News

New Infrared Technique Remotely Detects Dangerous Materials

Brigham Young University professors have developed a technique that could spot from afar whether a site is being used to make nuclear weapons. The model precisely characterizes the material in each pixel of an image taken from a long-wave infrared camera. The U.S. National Nuclear Security Administration funded the project.

Posted in: Cameras, Imaging, Defense, News

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Will You Use "Transparent Texting?"

US tech giant Apple has filed a patent for new technology that aims to make texting while walking safer by replacing the text background with a live video feed of whatever is in front of the smartphone user.

Posted in: Question of the Week

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Driving Simulator Helps Engineers Calculate Human Factor

Simulations are an important development tool in the automobile and utility vehicle. The properties of vehicle components, such as how they respond in an accident, their reliability, or their energy efficiency can be investigated using simulations before the first component is manufactured. Researchers developed an interactive driving simulator using RODOS (robot-based driving and operation simulator) with which realistic interaction between human and vehicle can be analyzed.

Posted in: Motion Control, Software, Simulation Software, Transportation, Automotive, Machinery & Automation, Robotics, News

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Platform Dampens Vibrations in All Spatial Directions

When scientists wish to protect sensitive measuring devices from interference, they turn to active damping or, more specifically, an isolation platform. Each of the platform's four integrated swivel-mount modules contains a sensor that measures any vibrations in all three directions and an actuator that counterbalances them in three dimensions.

Posted in: News

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Harnessing Everyday Motion to Power Mobile Devices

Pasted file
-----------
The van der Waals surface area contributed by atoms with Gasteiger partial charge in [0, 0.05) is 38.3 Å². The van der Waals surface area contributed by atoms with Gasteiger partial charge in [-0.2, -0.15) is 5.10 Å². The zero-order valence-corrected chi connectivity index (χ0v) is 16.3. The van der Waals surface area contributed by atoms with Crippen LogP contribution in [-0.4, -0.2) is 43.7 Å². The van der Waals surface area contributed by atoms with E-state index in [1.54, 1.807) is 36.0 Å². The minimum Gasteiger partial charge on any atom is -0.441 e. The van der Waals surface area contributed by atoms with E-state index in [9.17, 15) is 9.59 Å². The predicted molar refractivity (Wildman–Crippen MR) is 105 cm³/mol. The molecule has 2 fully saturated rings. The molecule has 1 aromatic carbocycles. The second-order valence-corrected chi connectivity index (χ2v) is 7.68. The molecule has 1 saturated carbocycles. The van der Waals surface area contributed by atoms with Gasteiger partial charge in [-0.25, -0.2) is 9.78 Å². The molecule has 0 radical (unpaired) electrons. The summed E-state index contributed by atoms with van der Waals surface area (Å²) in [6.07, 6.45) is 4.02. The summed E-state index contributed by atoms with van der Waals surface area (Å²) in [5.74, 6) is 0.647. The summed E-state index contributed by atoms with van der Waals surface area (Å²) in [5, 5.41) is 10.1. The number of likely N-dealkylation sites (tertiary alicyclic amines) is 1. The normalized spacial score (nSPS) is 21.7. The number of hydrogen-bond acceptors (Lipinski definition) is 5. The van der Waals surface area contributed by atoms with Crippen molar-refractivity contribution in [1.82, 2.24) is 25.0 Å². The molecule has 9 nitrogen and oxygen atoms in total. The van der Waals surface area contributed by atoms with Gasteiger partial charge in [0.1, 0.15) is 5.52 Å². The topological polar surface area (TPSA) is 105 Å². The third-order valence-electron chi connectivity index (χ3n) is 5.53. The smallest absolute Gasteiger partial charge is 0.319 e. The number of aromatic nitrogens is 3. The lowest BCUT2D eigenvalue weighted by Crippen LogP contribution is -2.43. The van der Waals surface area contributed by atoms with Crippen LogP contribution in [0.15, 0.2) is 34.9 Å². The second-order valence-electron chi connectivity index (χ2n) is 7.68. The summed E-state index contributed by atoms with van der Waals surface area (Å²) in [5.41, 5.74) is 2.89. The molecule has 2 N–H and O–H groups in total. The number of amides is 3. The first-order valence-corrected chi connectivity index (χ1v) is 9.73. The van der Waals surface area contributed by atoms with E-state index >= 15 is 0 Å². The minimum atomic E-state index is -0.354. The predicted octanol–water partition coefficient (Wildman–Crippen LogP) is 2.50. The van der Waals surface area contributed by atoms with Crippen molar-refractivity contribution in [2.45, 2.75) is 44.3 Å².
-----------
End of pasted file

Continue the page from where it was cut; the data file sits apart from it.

Imagine powering your cell phone by simply walking around your office or rubbing it with the palm of your hand. Rather than plugging it into the wall, you become the power source. Researchers at Georgia Tech have developed the first triboelectric nanogenerator, or "TENG." The team paired two sheets of different materials together — one donates electrons, and the other accepts them. When the sheets touch, electrons flow from one to the other. When the sheets are separated, a voltage develops between them.

Posted in: News

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New Battery Technology Employs Multifunctional Materials

Researchers at the University of Delaware have discovered that fragmented carbon nanotube films can serve as adhesive conductors in lithium-ion batteries.“The problem with the current technology is that the binders impair the electrochemical performance of the battery because of their insulating properties,” says Bingqing Wei, professor of mechanical engineering. “Furthermore, the organic solvents used to mix the binders and conductive materials together not only add to the expense of the final product, but also are toxic to humans.”The new battery technology employs multifunctional materials. Fragmented carbon nanotube macrofilms (FCNTs) can serve as adhesive conductors, combining two functions in one material. FCNTs are web-like meshes with “tentacles” that are coupled with active lithium-based cathode and anode materials. They are then assembled using simple ultrasound processing. The process employs no organic solvents.The researchers see great potential for the use of this technology in vehicle applications, where quick charging and discharging are required. SourceAlso: Read other Materials tech briefs.

Posted in: News

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Robotic System Enables Early-Earth Simulations

A new robotic system at Georgia Tech’s Center for Chemical Evolution could soon let scientists better simulate and analyze the chemical reactions of early Earth on the surface of real rocks.In a proof-of-concept study, scientists selected a region for analysis using a 3-D camera on a robotic arm, which mapped the three-dimensional coordinates of the sample’s surface. The scientists programmed the robotic arm to poke the sample with an acupuncture needle. The needle collected a small amount of material that the robot deposited in a nearby mass spectrometer.To show that the system was capable of probing a three-dimensional object, the researchers imprinted ink patterns on the surfaces of polystyrene spheres. The team then used the robotic arm to model the surfaces, probe specific regions, and see if samples collected were sufficient for mass spectrometry analysis. The robot-mass spec combo may also be useful to dermatologists who often probe lesions on the skin, which have distinct molecular signatures depending on if the lesion is a tumor or normal skin tissue.SourceAlso: Learn about Time-of-Flight Mass Spectrometry on Satellites.

Posted in: News

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